Since sending out my demo to who-knows-how-many indie game companies, there hasn’t been too much to talk about on the business sides of things. In the most basic of recaps, responses were few and far between, and the positive ones just featured a few e-mail exchanges ending with a more-or-less “maybe later when we start a new project.” That’s all good, by the way–I may have expected a bit more in the way of response quantity, but I understand that companies get many e-mails a day from those like me who are trying to burst their way onto the scene. No matter how much I am confident that my music must stand out amongst a large percentage of that crowd, nothing really beats the power of exasperation and avoidance on the developers’ side in this case.
Being that I haven’t found projects to sustain myself – as I believed would be the case when I started on this journey, so no surprises there – I have been spending my time looking for full-time work and substitute teaching. Once I land that job, by the way, I will write a full recap of my sabbatical, going further into detail about my thoughts on it; for now, though, I will focus on that side of business which I have been moving forward with: that of making face-to-face connections.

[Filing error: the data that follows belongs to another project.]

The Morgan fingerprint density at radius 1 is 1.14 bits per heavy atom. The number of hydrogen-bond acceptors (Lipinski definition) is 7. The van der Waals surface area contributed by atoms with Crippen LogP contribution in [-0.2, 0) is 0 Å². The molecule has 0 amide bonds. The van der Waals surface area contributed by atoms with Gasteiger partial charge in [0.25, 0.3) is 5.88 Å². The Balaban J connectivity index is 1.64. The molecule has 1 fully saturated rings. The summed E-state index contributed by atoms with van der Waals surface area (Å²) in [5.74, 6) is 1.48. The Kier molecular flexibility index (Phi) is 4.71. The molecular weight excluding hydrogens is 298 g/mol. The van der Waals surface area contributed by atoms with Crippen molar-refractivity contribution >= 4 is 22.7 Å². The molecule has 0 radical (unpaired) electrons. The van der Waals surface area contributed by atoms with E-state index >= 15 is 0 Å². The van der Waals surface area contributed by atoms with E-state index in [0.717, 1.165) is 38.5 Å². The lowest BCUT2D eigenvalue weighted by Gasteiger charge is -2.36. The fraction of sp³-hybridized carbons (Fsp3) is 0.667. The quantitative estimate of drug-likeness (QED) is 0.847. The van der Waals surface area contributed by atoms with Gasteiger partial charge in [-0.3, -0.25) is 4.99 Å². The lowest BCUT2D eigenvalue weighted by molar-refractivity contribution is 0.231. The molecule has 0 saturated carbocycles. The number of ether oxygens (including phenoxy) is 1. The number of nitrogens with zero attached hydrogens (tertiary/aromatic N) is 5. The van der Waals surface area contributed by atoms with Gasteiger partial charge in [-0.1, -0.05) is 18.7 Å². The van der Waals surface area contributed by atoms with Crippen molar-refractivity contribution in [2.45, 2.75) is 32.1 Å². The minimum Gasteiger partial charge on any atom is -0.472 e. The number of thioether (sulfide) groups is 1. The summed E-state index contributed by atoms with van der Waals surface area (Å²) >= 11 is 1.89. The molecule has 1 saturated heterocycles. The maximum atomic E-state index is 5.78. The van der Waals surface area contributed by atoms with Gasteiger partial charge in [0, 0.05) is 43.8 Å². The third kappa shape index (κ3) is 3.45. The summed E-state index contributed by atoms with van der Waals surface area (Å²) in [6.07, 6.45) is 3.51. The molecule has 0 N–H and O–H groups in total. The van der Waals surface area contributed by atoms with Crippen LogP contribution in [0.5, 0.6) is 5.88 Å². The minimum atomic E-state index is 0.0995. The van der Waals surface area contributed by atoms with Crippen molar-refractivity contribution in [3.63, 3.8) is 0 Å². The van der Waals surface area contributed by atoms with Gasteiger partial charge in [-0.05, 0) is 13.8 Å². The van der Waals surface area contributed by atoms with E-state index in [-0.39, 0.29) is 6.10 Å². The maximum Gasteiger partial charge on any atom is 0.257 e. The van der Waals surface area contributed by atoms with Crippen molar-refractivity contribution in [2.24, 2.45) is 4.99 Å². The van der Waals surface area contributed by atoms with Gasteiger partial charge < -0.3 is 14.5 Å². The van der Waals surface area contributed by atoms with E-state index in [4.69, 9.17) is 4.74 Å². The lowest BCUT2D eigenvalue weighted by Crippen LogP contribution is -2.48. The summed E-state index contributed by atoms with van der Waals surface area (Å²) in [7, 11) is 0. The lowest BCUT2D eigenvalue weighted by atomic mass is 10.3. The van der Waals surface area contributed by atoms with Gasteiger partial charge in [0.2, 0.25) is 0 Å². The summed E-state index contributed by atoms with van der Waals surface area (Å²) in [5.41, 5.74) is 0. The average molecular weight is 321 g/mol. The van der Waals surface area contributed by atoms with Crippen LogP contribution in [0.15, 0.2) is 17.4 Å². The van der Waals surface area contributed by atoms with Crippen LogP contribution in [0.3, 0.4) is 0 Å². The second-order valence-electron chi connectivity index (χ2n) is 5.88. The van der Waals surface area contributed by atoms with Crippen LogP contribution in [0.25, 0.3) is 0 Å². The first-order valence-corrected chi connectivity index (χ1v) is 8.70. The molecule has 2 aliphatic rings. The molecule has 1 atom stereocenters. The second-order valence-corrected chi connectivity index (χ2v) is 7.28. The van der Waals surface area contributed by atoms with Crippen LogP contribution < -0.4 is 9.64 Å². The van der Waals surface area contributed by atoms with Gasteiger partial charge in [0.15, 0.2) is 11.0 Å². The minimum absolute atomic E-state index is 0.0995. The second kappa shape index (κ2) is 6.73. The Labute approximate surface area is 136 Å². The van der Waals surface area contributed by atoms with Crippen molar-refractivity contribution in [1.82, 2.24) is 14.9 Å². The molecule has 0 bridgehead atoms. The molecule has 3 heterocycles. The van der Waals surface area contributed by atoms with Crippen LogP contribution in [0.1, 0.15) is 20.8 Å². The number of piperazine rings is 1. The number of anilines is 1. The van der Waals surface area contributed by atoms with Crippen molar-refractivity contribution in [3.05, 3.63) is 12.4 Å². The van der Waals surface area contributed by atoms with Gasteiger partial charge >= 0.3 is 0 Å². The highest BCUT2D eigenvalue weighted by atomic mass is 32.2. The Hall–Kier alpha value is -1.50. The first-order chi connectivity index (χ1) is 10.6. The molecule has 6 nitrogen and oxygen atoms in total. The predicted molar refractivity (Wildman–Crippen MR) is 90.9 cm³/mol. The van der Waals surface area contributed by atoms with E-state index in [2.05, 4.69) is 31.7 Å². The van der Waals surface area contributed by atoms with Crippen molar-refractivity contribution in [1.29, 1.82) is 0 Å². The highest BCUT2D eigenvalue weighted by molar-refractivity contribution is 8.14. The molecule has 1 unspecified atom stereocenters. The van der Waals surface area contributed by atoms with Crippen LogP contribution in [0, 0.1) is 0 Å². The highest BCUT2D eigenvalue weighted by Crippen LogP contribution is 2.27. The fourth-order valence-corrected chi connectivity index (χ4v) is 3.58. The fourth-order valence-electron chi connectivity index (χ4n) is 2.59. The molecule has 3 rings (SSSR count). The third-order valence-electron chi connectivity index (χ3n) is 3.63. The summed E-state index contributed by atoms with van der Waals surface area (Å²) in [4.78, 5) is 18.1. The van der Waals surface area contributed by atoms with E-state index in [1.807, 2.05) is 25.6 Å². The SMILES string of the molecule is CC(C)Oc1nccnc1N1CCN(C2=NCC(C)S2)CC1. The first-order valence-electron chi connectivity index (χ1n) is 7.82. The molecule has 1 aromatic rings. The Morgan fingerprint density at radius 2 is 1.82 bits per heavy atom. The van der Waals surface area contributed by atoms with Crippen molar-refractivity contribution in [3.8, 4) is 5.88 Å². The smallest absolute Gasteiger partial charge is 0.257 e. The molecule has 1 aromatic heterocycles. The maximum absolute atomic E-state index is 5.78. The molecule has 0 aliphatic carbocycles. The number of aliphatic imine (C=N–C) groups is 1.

I view GDC as the cream of the crop in the way of meeting people, but since that’s still a few months off yet, making local connections is where it’s at. If you’re unaware – as I was until I had already been up here for a few months – many major cities harbor chapters of an organization called the International Game Developers Association, or IGDA for short (I like saying it “ig-duh,” but apparently that’s not a thing–people just pronounce each letter individually). The closest chapter to me is the D.C. one, and it contains developers from all areas around D.C. that aren’t closer to Baltimore or Richmond. From what I’ve seen, the number of active members isn’t enormous, but it’s certainly nothing to scoff at either.